By Laird Harrison, Senior Editor

September 17, 2007 -- "Buy one, get one free!" "On sale!" "Half-price with this coupon!" Such come-ons can be effective in luring customers to supermarkets, drug stores, and restaurants. Now dentists can tap similar marketing techniques via dental discount plans.

The plans may pack your office with new patients. But as an October 2006 article in the Academy of General Dentistry's AGD Impact newsletter reports, such schemes come with pitfalls as well as promise.

The basic mechanism of dental discount plans is fairly simple. Patients pay an annual fee in the neighborhood of $70 or $80 and receive a list of dentists who are willing to offer procedures at a discount, typically 20 percent to 30 percent.

The patients are happy because they merely present a card to a dentist in the plan and presto, they save money. The savings increase the more procedures the patient has done.

Dentists are happy because patients who would have gone to a competitor--or not seen a dentist at all--are coming to their offices.

Not all plans are created equal. Patients may be particularly reluctant to sign up for discount plans with a small list of providers, the article notes.

Also, problems can arise when a dentist or patient misunderstands how the scheme works. "If the patient is under the impression this is insurance, that's a problem," Tom Limoli, an Atlanta-based insurance consultant told DrBicuspid.com. “It's not insurance. It's marketing on behalf of the dentist." The confusion is not uncommon, since some companies sell both insurance and discount plan, and some vendors blur the distinction in their advertising. If nothing else, patients that have insurance and a discount plan may have problems sorting the two out.

Because of such complaints, state regulators are starting to get involved, forcing vendors to be more forthcoming.

Another drawback for dentists can be confusing contracts. According to the AGD Impact article, some contracts force the dentist to honor discounts offered by the carrier's affiliates or subsidiaries, compelling the dentist to offer different sets of discounts. When carriers merge with other companies, the terms of the plan can also change on short notice. Typically, says the report, dentists can extricate themselves only by canceling all plans and giving the carrier and affected patients two to three months notice.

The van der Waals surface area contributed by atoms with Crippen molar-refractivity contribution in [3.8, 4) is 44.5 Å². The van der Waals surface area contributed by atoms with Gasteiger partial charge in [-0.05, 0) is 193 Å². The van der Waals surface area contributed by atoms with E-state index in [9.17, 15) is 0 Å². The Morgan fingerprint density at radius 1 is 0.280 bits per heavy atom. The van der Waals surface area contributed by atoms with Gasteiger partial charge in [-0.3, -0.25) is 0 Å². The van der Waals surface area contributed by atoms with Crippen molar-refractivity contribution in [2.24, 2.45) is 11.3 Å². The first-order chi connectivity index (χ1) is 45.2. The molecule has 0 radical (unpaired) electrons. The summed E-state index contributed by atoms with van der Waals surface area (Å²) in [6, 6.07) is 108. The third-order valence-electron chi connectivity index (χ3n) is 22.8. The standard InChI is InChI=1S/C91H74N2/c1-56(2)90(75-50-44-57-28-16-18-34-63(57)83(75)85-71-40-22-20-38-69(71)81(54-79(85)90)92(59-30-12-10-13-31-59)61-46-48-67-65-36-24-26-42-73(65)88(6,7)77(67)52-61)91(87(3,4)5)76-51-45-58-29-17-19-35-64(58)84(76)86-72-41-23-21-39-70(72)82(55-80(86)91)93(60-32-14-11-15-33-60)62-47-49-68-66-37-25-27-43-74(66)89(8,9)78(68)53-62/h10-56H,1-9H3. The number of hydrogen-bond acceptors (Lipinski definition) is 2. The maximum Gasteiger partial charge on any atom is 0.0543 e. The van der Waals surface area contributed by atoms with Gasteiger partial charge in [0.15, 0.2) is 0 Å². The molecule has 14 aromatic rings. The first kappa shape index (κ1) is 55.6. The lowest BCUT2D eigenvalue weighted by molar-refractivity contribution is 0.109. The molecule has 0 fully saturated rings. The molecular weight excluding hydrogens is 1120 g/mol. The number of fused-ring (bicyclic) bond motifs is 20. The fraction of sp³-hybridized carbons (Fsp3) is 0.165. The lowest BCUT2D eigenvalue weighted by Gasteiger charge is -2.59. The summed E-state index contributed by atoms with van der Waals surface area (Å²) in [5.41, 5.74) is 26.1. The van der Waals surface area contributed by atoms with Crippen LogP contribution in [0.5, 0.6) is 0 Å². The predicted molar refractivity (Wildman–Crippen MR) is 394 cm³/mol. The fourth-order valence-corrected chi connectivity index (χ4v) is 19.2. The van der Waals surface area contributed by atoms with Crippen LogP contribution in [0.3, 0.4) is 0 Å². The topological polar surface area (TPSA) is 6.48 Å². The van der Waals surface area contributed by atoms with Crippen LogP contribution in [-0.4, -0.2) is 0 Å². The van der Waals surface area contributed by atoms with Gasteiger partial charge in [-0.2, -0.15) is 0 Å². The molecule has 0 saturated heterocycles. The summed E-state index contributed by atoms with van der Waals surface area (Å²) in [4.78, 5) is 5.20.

The most telling problem for dentists, says Limoli, is that plan patients pay less. Since there is no insurance company making up the difference, dentists make less money off these patients. Nor are plan patients likely to spring for the sort of elective procedures that can fatten a dentist's bottom line. "[Plans do] bring in patients, but it's a type of patient that is very thrifty," Limoli said.

To make up for the lost income, says Limoli, dentists must trim their administrative costs. Since there is no paperwork to file with an insurance company, a dental discount plan can save office staff time. The key is requiring plan patients to pay upfront. If they can't afford to pay on the spot, dentists should ask them to use credit cards or borrow money from a third party, Limoli advises.

The AGD article stops short of giving discount plans a thumbs up or thumbs down. But Limoli, while cautioning against the pitfalls inherent in these plans, thinks they can work to everyone’s advantage because they reach a population that typically avoids dentists. "Many people don't seek dental care because it's too expensive," he says. "Dentistry has to be more available to more people."


Copyright © 2007 DrBicuspid.com
 

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